Currently, there are conflicting penalty provisions in state law that must be resolved, and jurisdictional adjustments are needed to facilitate easier prosecution, said the league (Michigan Monitor Nov. 11).

The legislation passed the House of Representatives unanimously last Thursday.  The Senate received the bills on Tuesday and referred them to the Senate Judiciary Committee, which reported the package unanimously later that afternoon. The MCUL will continue work with the Senate, aiming for final passage before the holiday season.

MCUL will monitor the package as it moves into the Senate.  Sen. Rick Jones (R-Grand Ledge), chair of the Senate Judiciary Committee, has indicated he will take the bills up in committee this week.
Also, league-supported legislation that would allow financial institutions to retain the primary homestead rate of taxation on residential property moved a step closer to passage last week.
The bill would allow financial institutions to pay a lower homestead tax rate for up to three years.
Senate Bill 532 passed out of the Senate Finance Committee with a unanimous bi-partisan vote. The bill will now go to the Senate floor for consideration by the full chamber. The league said it expects the legislation to be considered by the full Senate as early as next week.
In other legislative news, Michigan Gov. Rick Snyder signed two pieces of legislation last week that will require buyers of motor vehicles, recreational vehicles or titled watercraft to pay sales tax on the difference in price between price of the new vehicle and the trade-in.
The package, which includes Senate Bill 89 and House Bill 4234, amends the General Sales Tax Act (1933 PA 167) so sales tax eventually would be charged only on the difference between the price of a new or used motor vehicle, recreational vehicle, or titled watercraft and the agreed-upon value of any trade-in. The bills will be phased in over several years.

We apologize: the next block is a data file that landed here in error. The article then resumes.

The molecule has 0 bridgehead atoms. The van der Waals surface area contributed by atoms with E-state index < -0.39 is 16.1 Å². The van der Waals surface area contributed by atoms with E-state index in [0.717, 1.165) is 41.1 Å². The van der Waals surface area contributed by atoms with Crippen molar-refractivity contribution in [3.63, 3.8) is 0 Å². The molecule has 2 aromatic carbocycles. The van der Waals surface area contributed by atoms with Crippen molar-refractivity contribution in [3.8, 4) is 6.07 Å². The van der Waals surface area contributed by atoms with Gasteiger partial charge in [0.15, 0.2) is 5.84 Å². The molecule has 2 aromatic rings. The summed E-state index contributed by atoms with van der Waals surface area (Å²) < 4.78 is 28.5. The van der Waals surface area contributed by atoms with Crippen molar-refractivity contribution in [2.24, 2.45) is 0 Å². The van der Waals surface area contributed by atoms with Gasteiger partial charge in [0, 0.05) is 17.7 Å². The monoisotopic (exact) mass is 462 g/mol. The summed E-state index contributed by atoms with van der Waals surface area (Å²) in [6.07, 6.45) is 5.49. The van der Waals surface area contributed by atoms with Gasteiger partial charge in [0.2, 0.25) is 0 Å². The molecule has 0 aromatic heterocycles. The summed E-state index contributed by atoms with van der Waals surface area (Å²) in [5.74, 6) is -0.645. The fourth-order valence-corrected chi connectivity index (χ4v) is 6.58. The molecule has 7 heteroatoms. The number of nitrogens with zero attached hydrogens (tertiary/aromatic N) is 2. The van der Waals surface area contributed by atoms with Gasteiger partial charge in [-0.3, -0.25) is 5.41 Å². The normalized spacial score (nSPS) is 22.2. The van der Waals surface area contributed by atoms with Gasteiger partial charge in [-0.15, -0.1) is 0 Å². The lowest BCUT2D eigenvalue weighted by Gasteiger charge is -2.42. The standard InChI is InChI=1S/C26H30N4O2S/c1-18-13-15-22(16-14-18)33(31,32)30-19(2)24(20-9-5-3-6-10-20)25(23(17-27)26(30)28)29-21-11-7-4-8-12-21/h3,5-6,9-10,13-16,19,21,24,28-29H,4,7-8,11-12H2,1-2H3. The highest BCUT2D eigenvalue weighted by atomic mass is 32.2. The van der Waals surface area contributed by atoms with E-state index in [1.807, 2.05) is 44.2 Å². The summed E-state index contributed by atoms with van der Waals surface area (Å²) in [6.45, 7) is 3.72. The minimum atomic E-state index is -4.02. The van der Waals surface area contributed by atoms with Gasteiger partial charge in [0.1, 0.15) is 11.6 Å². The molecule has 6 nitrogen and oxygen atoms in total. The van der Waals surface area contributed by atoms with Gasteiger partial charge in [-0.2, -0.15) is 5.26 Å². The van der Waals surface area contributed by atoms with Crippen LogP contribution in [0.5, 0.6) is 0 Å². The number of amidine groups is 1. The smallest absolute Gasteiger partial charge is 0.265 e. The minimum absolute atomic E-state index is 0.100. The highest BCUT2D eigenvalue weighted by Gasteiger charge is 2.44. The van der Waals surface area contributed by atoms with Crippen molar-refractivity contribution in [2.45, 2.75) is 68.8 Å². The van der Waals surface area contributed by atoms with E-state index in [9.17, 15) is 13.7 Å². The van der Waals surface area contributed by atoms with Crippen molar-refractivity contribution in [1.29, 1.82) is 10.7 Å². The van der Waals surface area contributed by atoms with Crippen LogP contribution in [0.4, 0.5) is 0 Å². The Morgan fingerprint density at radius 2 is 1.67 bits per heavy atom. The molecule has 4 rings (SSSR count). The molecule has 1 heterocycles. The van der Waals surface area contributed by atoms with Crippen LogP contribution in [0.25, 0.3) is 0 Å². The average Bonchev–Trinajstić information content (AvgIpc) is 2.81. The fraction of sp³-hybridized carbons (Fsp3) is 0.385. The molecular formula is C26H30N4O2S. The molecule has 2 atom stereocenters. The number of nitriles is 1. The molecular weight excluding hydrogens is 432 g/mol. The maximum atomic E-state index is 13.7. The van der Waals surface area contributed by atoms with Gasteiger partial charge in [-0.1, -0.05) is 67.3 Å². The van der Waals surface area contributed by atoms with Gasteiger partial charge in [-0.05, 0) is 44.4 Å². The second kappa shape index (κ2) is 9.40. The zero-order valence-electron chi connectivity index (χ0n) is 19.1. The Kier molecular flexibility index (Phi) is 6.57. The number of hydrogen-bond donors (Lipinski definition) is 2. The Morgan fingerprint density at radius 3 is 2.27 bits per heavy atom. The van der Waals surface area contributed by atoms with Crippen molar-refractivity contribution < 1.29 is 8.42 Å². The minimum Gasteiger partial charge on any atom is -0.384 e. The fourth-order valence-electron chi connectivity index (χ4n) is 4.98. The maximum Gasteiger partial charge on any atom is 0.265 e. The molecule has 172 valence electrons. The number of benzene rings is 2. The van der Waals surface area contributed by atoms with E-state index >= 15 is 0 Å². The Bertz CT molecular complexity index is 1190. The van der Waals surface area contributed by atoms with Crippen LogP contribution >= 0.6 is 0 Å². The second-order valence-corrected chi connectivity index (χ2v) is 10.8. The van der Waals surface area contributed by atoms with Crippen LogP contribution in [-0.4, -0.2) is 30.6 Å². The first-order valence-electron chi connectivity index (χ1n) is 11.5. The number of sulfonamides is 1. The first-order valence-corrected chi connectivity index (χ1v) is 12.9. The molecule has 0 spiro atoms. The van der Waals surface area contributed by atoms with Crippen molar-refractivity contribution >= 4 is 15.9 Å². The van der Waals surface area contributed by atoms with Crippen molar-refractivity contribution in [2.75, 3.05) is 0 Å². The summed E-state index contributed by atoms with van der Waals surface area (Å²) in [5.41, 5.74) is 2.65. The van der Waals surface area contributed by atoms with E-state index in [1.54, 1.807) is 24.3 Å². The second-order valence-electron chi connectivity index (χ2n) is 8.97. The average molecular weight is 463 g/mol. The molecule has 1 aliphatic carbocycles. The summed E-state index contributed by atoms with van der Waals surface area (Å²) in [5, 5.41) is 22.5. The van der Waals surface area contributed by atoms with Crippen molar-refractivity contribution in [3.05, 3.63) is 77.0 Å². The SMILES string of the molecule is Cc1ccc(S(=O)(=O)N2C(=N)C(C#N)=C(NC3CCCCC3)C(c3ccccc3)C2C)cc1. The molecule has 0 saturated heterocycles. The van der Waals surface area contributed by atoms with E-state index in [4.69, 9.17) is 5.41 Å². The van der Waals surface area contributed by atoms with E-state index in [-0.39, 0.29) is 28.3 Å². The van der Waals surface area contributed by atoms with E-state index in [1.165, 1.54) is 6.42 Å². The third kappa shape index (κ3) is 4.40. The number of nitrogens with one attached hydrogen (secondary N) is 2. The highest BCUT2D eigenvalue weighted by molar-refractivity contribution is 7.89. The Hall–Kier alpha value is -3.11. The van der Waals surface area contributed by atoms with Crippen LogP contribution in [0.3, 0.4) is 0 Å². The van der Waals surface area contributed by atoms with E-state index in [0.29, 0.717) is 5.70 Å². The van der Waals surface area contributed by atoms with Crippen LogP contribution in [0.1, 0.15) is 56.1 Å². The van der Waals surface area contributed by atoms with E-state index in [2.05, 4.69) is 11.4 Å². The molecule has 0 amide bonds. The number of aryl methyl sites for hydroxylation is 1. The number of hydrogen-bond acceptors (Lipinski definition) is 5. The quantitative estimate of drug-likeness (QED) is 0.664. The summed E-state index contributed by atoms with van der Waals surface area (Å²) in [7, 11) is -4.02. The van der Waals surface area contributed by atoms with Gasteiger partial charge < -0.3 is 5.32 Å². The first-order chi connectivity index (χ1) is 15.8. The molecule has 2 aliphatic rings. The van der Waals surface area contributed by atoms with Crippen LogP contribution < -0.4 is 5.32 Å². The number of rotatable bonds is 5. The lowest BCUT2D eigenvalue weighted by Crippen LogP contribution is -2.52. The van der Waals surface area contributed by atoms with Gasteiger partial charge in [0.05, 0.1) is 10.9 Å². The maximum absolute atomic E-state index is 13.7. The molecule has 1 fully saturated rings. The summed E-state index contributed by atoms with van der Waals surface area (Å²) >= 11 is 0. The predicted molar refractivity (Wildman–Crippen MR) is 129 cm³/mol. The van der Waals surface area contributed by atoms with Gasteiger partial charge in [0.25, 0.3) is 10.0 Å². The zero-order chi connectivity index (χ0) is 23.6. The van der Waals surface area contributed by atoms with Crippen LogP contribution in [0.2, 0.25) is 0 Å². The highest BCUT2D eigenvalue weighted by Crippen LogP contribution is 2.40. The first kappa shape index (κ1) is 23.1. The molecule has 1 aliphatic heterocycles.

The package eliminates double taxation that took place when a vehicle, RV or titled watercraft was traded in for the purchase of a different one, said the league.

'Catch the $ave Wave' Announced As 2014 Theme For Youth Week

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MADISON, Wis. (11/13/13)--Credit unions nationwide selected "Catch the $ave Wave" to be the theme for the 2014 National Credit Union Youth Week, which will take place April 20-26, 2014.

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The concept was chosen from ideas submitted to the Credit Union National Association by credit union staff this fall.
"Catch the $ave Wave" harnesses kids' love of the beach, sand and surfing and shows younger members they can benefit from visiting--and saving at--their credit union. The goal of Youth Week is to pave the path to life-long credit union membership by encouraging kids to set up savings accounts, learn how to manage money, and be more financially literate.
This year's theme has connected with credit union professionals: "An effective campaign held at our credit union used beach balls throughout the lobby. The kids loved this," said Meredith Mosely, marketing director at Tomah (Wis.) Area CU. "Youth Week is a great time for kids to learn how to save at their credit union and enjoy the season with surf-themed activities."
Credit unions nationwide may join in the celebration throughout April, or limit it to only National Credit Union Youth Week, by encouraging youth to set up savings accounts and learn how to manage money. By focusing on potential younger members, participating credit unions can lower their age demographics, while increasing the loyalty of parents.
"National Credit Union Youth Week fits perfectly with the credit union cooperative principle of member education," said Jan Garkey, CUNA's Youth Week coordinator. "Expose young children to the credit union through regular deposits of their quarters, hold a Mad City Money simulation at a local high school, or hold a parent seminar on how to teach money skills to children. Use the celebration to create a new generation of financially confident consumers, and have fun in the process."
Official National Credit Union Youth Week art, articles, and celebration materials will be available online in January. For the latest information on Youth Week, credit union staff may sign up for the free Youth Week e-Newsletter. Use the link.